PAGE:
The hearth-stones of a continent,

And made forlorn

The households born

Of peace on earth, good-will to men.

And in despair I bowed my head;

"There is no peace on earth," I said;

"For hate is strong,

And mocks the song

Of peace on earth, good-will to men."

Then pealed the bells more loud and deep;

"God is not dead; nor doth he sleep!

The Wrong shall fail,

The Right prevail,

With peace on earth, good-will to men!"

Hymn set to music by John B. Calkin in 1872.

Poem written by Longfellow in 1864.

You may wish to hear the 1872 Calkin version of this old hymn as you read. Click for a midi file --- sing along if you wish --- and reflect upon Luke 2: 13-14: And suddenly there was with the angel a multitude of the heavenly host praising God, and saying, Glory to God in the highest, and on earth peace, good will toward men.

Yes, one of my favorite Christmas songs is I Heard the Bells on Christmas Day. The Reader's Digest Merry Christmas Songbook states that the words to the song are attributed to Henry Wadsworth Longfellow and the music attributed to Johnny Marks. In some of the comments to the song are these words:

"A mood of intense melancholy overtook poet Henry Wadsworth Longfellow in the years after his wife's tragic death in a fire in 1861. The Civil War had broken out that same year, and it seemed to him that this was an additional punishment. Sitting down at his desk one day, he penned the poem 'Christmas Bells.' As the bells continue to peal and peal, Longfellow recognizes that God is not dead after all, that right shall prevail, bringing peace and goodwill, as long as there is Christmas and its promise of new life. The poem has been sung to a tune written in the 1870s by an English organist,John Baptiste Calkin. In the 1950s, Johnny Marks, whose Christmas songs are many and choice, adapted Longfellow's words and provided the modern musical setting that is used here and is commonly sung today."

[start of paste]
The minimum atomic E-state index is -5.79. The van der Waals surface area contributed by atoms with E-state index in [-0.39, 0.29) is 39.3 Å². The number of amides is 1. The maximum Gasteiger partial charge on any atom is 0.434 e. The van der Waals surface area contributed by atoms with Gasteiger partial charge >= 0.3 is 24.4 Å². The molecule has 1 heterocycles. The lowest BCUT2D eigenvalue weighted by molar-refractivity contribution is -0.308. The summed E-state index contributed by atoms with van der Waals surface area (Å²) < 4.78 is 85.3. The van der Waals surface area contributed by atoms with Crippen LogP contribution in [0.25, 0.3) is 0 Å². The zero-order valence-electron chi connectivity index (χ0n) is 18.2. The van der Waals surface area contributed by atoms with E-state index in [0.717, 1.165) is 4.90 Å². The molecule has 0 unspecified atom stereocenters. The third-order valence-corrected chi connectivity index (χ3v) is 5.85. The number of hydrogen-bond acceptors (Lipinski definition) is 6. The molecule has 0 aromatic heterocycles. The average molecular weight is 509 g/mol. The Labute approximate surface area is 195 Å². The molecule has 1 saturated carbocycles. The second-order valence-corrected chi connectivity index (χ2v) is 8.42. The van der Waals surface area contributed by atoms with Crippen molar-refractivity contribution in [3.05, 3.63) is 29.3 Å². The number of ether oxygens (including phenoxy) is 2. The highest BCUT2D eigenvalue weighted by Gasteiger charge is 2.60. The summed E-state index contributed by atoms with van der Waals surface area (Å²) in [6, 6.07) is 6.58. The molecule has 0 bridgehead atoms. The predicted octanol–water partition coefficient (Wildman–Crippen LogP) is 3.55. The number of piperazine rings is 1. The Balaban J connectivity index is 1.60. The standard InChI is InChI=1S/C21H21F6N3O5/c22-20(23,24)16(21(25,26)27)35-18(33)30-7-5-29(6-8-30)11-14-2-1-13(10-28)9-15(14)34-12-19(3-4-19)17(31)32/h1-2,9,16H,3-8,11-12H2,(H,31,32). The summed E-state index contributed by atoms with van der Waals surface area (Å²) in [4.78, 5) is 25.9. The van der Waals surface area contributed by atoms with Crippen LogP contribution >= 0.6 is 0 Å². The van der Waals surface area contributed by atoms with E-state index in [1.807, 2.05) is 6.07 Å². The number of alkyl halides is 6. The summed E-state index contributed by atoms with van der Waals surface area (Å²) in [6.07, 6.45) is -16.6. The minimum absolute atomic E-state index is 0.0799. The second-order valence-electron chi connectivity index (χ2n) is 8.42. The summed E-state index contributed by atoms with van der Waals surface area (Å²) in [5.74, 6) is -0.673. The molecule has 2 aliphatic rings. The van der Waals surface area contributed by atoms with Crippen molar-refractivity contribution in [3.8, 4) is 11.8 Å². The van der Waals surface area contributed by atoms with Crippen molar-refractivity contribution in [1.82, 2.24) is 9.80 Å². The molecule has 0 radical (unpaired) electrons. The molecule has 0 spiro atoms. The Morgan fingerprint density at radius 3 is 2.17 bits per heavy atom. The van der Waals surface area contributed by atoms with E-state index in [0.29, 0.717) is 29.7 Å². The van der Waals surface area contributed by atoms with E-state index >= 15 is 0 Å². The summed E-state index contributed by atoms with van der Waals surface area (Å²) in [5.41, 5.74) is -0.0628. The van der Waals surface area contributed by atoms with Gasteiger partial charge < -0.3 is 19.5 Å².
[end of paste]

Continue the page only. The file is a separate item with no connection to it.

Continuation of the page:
And my Christmas wish is " . . .on earth peace, good will toward men."


American Heritage Dictionary of the English Language, edited by William Morris. Boston: Houghton Mifflin Company, 1969.

"I Heard the Bells on Christmas Day." Words by Henry Wadsworth Longfellow and music by Johnny Marks. Merry Christmas Songbook. Edited by William L. Simon. Pleasantville, New York: The Reader's Digest Association, 1981. Pages 150 -55.

Longfellow, Henry Wadsworth. "Christmas Bells." The Complete Poetical Works of Henry Wadsworth Longfellow. Cambridge Edition, Edited by Horace E. Scudder.Boston: Houghton Mifflin Company, 1903. Pages 289-90. Available at Google Full-view Books; accessed December 11, 2007.

Longfellow, Henry Wadsworth. Wikipedia. The article at Wiki offers a quick over-view of the life and works of Longfellow. Note also the tragedies in his life with the death of Mary, his first wife after a miscarriage, and Fanny, his second wife, in a horrible fire accident.

Stewart, Tom. The Story Behind "I Heard the Bells on Christmas Day." December 20, 2001. Accessed December 11, 2007.

Copyright © 2007 William T. "Terry" Thornton. Fulton, Mississippi 38843. All Rights Reserved.


Dorene from Ohio said...

Very interesting history!

Heather Rojo said...

Very nice story. I used to walk by the Longfellow house a lot during undergrad days in Harvard Square. I always thought of two poem when I walked by, "Christmas Bells" and "The Children's Hour" because my dad would recite them by heart to us when we were kids.

Terry Thornton said...

Thanks Dorene and Heather.

Heather I hope you still have someone to recite "Between the dark and the daylight When the night is beginning to lower, Comes a pause in the days occupations, That is known as the Children's Hour. . ."

Children's Hour is indeed a good poem --- thanks for mentioning it so I could have the pleasure of that first stanza again.

Terry Thornton
Fulton, Mississippi